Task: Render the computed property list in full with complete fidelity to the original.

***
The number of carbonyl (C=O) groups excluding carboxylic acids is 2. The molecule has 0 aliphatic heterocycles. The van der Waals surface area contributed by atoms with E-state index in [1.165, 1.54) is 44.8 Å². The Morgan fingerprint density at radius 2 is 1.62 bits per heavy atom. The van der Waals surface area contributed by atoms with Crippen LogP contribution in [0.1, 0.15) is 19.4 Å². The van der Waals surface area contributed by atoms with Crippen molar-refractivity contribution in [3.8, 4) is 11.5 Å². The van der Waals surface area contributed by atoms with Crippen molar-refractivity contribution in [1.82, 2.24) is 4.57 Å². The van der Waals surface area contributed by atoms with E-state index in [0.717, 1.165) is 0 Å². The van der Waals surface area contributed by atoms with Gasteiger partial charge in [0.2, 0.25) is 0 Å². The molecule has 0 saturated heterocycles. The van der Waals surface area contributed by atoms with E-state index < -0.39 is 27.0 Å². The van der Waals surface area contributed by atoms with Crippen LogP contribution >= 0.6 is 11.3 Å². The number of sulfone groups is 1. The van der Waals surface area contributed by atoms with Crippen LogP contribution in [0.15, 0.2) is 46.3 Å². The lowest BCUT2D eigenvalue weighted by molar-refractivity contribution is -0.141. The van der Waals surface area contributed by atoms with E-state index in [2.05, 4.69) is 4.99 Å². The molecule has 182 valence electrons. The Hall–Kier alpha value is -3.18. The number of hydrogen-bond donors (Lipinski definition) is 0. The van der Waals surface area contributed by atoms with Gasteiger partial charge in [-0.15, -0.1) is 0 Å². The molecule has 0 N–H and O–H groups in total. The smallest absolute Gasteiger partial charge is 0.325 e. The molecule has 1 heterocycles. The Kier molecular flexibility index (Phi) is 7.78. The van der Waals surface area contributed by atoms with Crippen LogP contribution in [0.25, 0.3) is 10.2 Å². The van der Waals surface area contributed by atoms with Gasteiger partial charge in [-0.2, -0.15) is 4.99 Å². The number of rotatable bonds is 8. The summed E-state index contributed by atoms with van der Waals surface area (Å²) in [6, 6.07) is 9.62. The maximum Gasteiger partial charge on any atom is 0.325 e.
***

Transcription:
The number of carbonyl (C=O) groups excluding carboxylic acids is 2. The molecule has 0 aliphatic heterocycles. The van der Waals surface area contributed by atoms with E-state index in [1.165, 1.54) is 44.8 Å². The Morgan fingerprint density at radius 2 is 1.62 bits per heavy atom. The van der Waals surface area contributed by atoms with Crippen LogP contribution in [0.1, 0.15) is 19.4 Å². The van der Waals surface area contributed by atoms with Crippen molar-refractivity contribution in [3.8, 4) is 11.5 Å². The van der Waals surface area contributed by atoms with Crippen molar-refractivity contribution in [1.82, 2.24) is 4.57 Å². The van der Waals surface area contributed by atoms with E-state index in [0.717, 1.165) is 0 Å². The van der Waals surface area contributed by atoms with Gasteiger partial charge in [0.2, 0.25) is 0 Å². The molecule has 0 saturated heterocycles. The van der Waals surface area contributed by atoms with E-state index < -0.39 is 27.0 Å². The van der Waals surface area contributed by atoms with Crippen LogP contribution >= 0.6 is 11.3 Å². The number of sulfone groups is 1. The van der Waals surface area contributed by atoms with Crippen LogP contribution in [0.15, 0.2) is 46.3 Å². The lowest BCUT2D eigenvalue weighted by molar-refractivity contribution is -0.141. The van der Waals surface area contributed by atoms with E-state index in [2.05, 4.69) is 4.99 Å². The molecule has 182 valence electrons. The Hall–Kier alpha value is -3.18. The number of hydrogen-bond donors (Lipinski definition) is 0. The van der Waals surface area contributed by atoms with Gasteiger partial charge in [-0.15, -0.1) is 0 Å². The molecule has 0 N–H and O–H groups in total. The smallest absolute Gasteiger partial charge is 0.325 e. The molecule has 1 heterocycles. The Kier molecular flexibility index (Phi) is 7.78. The van der Waals surface area contributed by atoms with Crippen LogP contribution in [0.25, 0.3) is 10.2 Å². The van der Waals surface area contributed by atoms with Gasteiger partial charge in [-0.2, -0.15) is 4.99 Å². The number of rotatable bonds is 8. The summed E-state index contributed by atoms with van der Waals surface area (Å²) in [6, 6.07) is 9.62. The maximum Gasteiger partial charge on any atom is 0.325 e.